1. To cultivate strategic dialogue between neuroscientists, clinical scientists, other scientists of mind and behavior, humanities scholars, and contemplative scholars/practitioners to discuss and develop new research collaborations and protocols to explore the mind from an integrative perspective, including both first- and third-person approaches, and the effect of contemplative practices on mind, behavior, brain, and health.
  2. To create a container for this dialogue that embodies a contemplative orientation, via meditation and yoga instruction, daily contemplative practice periods, a full day of silent contemplative retreat, and a closing contemplative musical performance.
  3. To foster a new generation of nascent scientists (graduate students and post-docs) and contemplative scholars and practitioners interested in innovation and collaboration in research into contemplative practices.
  4. To catalyze the field of contemplative sciences, focusing on the study of how contemplative practices engender effects on brain, mind and behavior, and how these effects are conditioned by culture, history, and other contextual variables.
  5. To examine the emerging best practices, future opportunities, and challenges within the contemplative sciences.

Some of the questions that will be addressed include:

  • How has the founding vision of Francisco Varela influenced the contemplative sciences, the evaluation of approaches to mental training within diverse contemplative traditions, and our understanding of the nature of consciousness over the past decade?
  • What progress has been made in the development of what Varela termed neurophenomenology, truly integrating first- and third-person research perspectives?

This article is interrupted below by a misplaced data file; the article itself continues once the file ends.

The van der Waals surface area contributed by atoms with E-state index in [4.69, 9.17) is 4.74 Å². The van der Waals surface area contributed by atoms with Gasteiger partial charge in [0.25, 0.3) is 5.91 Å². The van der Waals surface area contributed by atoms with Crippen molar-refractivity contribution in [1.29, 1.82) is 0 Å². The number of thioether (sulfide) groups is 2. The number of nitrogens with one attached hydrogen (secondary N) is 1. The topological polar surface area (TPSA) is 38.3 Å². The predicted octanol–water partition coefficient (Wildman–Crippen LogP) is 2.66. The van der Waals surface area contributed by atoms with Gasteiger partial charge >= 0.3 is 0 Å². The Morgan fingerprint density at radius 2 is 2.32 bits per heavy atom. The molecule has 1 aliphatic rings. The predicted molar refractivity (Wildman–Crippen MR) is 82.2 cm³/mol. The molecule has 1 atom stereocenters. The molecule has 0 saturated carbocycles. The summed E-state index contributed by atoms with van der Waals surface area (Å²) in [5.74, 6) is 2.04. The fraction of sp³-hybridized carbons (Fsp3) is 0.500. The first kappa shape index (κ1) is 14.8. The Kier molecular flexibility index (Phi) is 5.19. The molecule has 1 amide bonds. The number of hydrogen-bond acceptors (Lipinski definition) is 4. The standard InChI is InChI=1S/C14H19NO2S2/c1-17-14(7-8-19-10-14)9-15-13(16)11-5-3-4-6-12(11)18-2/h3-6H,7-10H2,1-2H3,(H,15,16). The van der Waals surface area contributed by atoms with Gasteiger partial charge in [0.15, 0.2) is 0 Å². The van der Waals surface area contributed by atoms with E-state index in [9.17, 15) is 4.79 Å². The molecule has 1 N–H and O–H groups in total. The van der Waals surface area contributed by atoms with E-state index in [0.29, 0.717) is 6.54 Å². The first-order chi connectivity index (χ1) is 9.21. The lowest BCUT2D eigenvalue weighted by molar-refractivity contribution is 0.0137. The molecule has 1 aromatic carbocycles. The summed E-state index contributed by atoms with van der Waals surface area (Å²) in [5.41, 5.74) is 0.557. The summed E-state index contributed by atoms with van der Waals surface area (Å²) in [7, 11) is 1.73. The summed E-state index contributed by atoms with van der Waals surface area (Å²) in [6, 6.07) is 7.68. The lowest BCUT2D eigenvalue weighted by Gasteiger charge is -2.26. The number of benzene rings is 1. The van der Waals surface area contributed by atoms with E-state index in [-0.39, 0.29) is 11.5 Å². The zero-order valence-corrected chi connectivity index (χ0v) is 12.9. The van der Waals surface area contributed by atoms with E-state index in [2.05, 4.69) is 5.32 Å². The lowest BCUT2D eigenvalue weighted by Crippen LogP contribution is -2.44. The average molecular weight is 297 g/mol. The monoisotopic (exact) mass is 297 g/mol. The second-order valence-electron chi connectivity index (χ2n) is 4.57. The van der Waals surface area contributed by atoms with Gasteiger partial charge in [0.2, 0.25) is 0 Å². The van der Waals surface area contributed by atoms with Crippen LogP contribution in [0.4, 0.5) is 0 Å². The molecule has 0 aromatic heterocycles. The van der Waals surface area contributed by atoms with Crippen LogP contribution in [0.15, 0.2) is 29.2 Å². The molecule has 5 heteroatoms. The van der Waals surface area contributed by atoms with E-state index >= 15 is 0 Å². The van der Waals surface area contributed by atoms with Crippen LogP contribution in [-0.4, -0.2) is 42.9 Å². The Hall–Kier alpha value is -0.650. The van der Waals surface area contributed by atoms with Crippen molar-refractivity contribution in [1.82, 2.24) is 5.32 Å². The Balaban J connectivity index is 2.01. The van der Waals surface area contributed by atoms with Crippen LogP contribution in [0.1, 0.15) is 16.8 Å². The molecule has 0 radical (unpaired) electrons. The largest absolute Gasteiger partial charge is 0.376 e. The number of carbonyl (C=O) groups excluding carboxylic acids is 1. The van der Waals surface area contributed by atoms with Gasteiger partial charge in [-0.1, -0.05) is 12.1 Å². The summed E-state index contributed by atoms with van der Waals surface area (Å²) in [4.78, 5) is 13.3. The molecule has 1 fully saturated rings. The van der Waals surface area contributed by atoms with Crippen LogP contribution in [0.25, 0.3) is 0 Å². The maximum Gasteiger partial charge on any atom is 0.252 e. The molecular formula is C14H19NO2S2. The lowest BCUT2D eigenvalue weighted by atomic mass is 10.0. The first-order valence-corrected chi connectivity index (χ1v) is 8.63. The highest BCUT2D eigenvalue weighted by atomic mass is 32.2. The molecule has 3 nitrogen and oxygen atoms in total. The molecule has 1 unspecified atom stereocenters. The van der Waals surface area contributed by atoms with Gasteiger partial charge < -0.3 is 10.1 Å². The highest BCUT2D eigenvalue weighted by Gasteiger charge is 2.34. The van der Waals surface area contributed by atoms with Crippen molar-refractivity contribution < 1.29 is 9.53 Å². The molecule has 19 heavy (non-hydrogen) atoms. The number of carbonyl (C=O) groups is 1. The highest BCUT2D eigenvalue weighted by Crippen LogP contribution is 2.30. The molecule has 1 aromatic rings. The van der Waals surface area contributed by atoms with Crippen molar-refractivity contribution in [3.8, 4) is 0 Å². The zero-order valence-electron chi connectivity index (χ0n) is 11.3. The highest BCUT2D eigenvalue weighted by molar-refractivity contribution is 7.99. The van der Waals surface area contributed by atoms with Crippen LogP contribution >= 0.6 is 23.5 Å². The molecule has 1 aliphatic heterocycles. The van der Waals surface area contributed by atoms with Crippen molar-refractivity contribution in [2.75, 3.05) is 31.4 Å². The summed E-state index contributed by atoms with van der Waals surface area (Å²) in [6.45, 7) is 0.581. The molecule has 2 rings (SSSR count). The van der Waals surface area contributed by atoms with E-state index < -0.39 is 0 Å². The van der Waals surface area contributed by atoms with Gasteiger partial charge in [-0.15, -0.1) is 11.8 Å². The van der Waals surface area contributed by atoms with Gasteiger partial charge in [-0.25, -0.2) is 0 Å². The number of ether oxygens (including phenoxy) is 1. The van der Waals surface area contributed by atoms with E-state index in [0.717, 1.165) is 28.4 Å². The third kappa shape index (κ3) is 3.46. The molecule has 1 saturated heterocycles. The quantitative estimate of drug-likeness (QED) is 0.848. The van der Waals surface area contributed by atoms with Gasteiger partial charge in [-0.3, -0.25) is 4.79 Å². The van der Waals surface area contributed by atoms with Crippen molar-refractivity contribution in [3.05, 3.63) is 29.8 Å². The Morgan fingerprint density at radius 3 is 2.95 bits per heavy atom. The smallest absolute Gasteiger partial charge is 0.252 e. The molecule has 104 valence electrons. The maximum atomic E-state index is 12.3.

• How do cultural and historical perspectives inform our understanding of current contemplative practices?
  • What are the opportunities and challenges in expanding contemplative scientific studies to include contemplative practices in addition to those derived from Buddhist traditions?
  • What are the relationships between contemplative practices, embodied experience, and ethics, and in what ways can the sciences, humanities, and contemplative practitioners most effectively collaborate in the study of these relationships?
  • What progress has basic and clinical research made in understanding the nature, consequences, and development of mindfulness?
  • What consensus is emerging in regard to best practices within the contemplative sciences, and how can these best practices be brought to bear on future research opportunities and challenges?

By bringing together the converging disciplines of neuroscience, clinical science, cognitive science, affective science, the humanities, and contemplative traditions, our goal is to create a synergy to inspire and encourage rigorous research and application that is informed by this research. The progress within the contemplative sciences over the past decade has been extraordinary, both in opening new opportunities for expanding the scope and enhancing the rigor of relevant research, and in clarifying the many future challenges that will be faced by this emerging field of interdisciplinary and integrative study.


The Institute is a quasi-retreat in which opportunities for deep dialogue across disciplines, as well as inquiry through first-person meditation practice, are optimized. Formal mindfulness/awareness meditation and yoga practice, with appropriate instruction, and periods of silence, are an integral part of the program, allowing all concerned to have an extended first-hand experience of what is involved when engaging in contemplative practice. This contemplative practice context also underscores the challenges of honoring and learning from first-person experience.

In addition to daily meditation sessions that will take place morning and evening, there will also be a silent, day-long “mini-retreat” led by the contemplative faculty to extend and deepen the experience, understanding, and challenges of meditation practice. The natural beauty and cloistered atmosphere of the Garrison Institute, coupled with the informal and collegial nature of the gathering, all contribute to a relaxed but vigorous community of intention and mutual respect. The Faculty will consist of basic scientists, clinical researchers, and contemplative practitioners, scholars, and teachers. The Summer Research Institute will be restricted to 150 participants, as innovative and interdisciplinary scientific conversations and potential collaborations and new projects are more likely to develop successfully with a limited number of committed participants.